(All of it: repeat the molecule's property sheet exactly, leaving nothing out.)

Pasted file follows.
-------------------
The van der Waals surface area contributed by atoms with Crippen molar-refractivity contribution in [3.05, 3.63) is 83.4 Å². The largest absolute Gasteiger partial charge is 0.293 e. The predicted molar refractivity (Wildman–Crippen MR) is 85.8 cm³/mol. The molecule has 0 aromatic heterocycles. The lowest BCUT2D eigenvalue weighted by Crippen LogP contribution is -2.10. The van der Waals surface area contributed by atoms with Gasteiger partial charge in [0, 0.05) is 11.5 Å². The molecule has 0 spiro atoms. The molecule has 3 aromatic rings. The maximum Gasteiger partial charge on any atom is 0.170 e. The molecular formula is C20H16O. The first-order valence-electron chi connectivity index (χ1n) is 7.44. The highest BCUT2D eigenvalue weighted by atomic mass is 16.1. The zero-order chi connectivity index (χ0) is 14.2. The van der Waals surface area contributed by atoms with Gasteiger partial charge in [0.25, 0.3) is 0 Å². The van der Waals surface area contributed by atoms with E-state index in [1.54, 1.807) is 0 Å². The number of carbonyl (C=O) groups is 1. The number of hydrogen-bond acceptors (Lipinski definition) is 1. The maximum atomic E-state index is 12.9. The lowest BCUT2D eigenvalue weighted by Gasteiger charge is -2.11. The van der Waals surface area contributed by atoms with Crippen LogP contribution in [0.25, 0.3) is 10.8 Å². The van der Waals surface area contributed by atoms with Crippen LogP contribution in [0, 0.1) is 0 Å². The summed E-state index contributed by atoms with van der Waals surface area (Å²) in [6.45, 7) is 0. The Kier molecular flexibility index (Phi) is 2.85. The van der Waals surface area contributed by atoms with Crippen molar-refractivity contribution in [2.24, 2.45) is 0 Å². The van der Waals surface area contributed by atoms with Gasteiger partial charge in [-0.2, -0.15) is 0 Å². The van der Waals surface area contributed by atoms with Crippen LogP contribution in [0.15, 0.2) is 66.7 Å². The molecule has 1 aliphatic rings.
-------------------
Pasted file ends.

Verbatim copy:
The van der Waals surface area contributed by atoms with Crippen molar-refractivity contribution in [3.05, 3.63) is 83.4 Å². The largest absolute Gasteiger partial charge is 0.293 e. The predicted molar refractivity (Wildman–Crippen MR) is 85.8 cm³/mol. The molecule has 0 aromatic heterocycles. The lowest BCUT2D eigenvalue weighted by Crippen LogP contribution is -2.10. The van der Waals surface area contributed by atoms with Gasteiger partial charge in [0, 0.05) is 11.5 Å². The molecule has 0 spiro atoms. The molecule has 3 aromatic rings. The maximum Gasteiger partial charge on any atom is 0.170 e. The molecular formula is C20H16O. The first-order valence-electron chi connectivity index (χ1n) is 7.44. The highest BCUT2D eigenvalue weighted by atomic mass is 16.1. The zero-order chi connectivity index (χ0) is 14.2. The van der Waals surface area contributed by atoms with Gasteiger partial charge in [0.25, 0.3) is 0 Å². The van der Waals surface area contributed by atoms with E-state index in [1.54, 1.807) is 0 Å². The number of carbonyl (C=O) groups is 1. The number of hydrogen-bond acceptors (Lipinski definition) is 1. The maximum atomic E-state index is 12.9. The lowest BCUT2D eigenvalue weighted by Gasteiger charge is -2.11. The van der Waals surface area contributed by atoms with Crippen LogP contribution in [0.25, 0.3) is 10.8 Å². The van der Waals surface area contributed by atoms with Crippen LogP contribution in [0, 0.1) is 0 Å². The summed E-state index contributed by atoms with van der Waals surface area (Å²) in [6.45, 7) is 0. The Kier molecular flexibility index (Phi) is 2.85. The van der Waals surface area contributed by atoms with Crippen molar-refractivity contribution in [2.24, 2.45) is 0 Å². The van der Waals surface area contributed by atoms with Gasteiger partial charge in [-0.2, -0.15) is 0 Å². The van der Waals surface area contributed by atoms with Crippen LogP contribution in [0.15, 0.2) is 66.7 Å². The molecule has 1 aliphatic rings.